[SpamCop-List] Re: Spammers moving away from direct-to-mx?
driehuis.fcnzpbc2005 at playbeing.com
Mon Feb 7 03:26:55 EST 2005
John E. Malmberg wrote:
> Port scans are more troublesome to do automatically. They also consume
> bandwidth, so must be throttled. It is probably likely that the time
> needed to sequentially scan all I.P. addresses for an ISP can be
> measured in weeks or months if they do not want to disrupt their network.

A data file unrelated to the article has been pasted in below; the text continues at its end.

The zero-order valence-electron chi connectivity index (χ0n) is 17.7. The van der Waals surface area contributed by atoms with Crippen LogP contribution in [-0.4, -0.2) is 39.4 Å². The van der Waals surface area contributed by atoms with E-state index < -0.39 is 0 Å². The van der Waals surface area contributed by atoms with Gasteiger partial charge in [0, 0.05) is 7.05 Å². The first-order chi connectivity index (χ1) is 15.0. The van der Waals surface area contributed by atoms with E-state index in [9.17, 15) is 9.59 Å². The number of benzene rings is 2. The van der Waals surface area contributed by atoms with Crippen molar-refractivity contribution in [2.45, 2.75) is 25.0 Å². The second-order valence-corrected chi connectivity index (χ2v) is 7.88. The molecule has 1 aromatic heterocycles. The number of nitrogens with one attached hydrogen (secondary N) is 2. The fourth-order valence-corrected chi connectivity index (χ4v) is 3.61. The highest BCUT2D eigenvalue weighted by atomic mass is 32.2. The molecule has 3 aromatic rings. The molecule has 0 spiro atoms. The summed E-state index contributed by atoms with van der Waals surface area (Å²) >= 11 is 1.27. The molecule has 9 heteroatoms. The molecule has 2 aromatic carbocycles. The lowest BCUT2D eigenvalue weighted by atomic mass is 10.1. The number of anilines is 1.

> And apparently the spamware keeps morphing to evade automatic scans.
The morphing isn't that bad -- it just means ISPs have to scan all
65,534 possible ports of every customer before they allow the first
activity on Port 25. That's something like 5MB of traffic per user --
this could be a profit center for ISPs that charge per megabyte! :-)
The big problem with port scanning is that some Trojan proxies are so
badly written that at the best of times, they fail 50% of requests. In
other words, scanning all 65,534 is no guarantee of finding the Trojan.
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